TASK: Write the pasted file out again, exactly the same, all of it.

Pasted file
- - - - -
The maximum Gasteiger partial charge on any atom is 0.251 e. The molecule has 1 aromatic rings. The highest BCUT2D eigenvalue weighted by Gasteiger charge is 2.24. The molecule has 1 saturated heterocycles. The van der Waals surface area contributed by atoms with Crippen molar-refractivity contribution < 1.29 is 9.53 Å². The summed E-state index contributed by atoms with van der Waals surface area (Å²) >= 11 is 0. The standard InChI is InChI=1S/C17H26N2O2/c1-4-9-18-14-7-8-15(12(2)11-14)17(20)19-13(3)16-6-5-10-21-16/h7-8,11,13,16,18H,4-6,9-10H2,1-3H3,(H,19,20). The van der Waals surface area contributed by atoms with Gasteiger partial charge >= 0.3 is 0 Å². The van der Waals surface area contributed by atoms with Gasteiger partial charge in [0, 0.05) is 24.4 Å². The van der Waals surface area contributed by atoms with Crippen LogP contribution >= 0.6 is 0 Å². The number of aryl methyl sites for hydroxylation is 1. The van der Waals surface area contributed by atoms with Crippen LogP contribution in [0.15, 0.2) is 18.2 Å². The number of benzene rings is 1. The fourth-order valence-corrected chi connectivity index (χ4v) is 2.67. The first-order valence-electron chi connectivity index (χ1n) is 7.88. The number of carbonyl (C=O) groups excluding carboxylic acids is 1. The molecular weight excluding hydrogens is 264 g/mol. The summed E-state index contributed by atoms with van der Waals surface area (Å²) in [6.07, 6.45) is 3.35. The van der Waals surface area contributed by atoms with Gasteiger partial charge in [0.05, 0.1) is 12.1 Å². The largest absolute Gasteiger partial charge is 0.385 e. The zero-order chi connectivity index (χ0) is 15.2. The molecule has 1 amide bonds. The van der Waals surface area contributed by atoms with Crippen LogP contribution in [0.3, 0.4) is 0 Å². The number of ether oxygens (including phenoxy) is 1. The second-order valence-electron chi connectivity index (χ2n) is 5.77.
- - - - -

The maximum Gasteiger partial charge on any atom is 0.251 e. The molecule has 1 aromatic rings. The highest BCUT2D eigenvalue weighted by Gasteiger charge is 2.24. The molecule has 1 saturated heterocycles. The van der Waals surface area contributed by atoms with Crippen molar-refractivity contribution < 1.29 is 9.53 Å². The summed E-state index contributed by atoms with van der Waals surface area (Å²) >= 11 is 0. The standard InChI is InChI=1S/C17H26N2O2/c1-4-9-18-14-7-8-15(12(2)11-14)17(20)19-13(3)16-6-5-10-21-16/h7-8,11,13,16,18H,4-6,9-10H2,1-3H3,(H,19,20). The van der Waals surface area contributed by atoms with Gasteiger partial charge >= 0.3 is 0 Å². The van der Waals surface area contributed by atoms with Gasteiger partial charge in [0, 0.05) is 24.4 Å². The van der Waals surface area contributed by atoms with Crippen LogP contribution >= 0.6 is 0 Å². The number of aryl methyl sites for hydroxylation is 1. The van der Waals surface area contributed by atoms with Crippen LogP contribution in [0.15, 0.2) is 18.2 Å². The number of benzene rings is 1. The fourth-order valence-corrected chi connectivity index (χ4v) is 2.67. The first-order valence-electron chi connectivity index (χ1n) is 7.88. The number of carbonyl (C=O) groups excluding carboxylic acids is 1. The molecular weight excluding hydrogens is 264 g/mol. The summed E-state index contributed by atoms with van der Waals surface area (Å²) in [6.07, 6.45) is 3.35. The van der Waals surface area contributed by atoms with Gasteiger partial charge in [0.05, 0.1) is 12.1 Å². The largest absolute Gasteiger partial charge is 0.385 e. The zero-order chi connectivity index (χ0) is 15.2. The molecule has 1 amide bonds. The van der Waals surface area contributed by atoms with Crippen LogP contribution in [0.3, 0.4) is 0 Å². The number of ether oxygens (including phenoxy) is 1. The second-order valence-electron chi connectivity index (χ2n) is 5.77.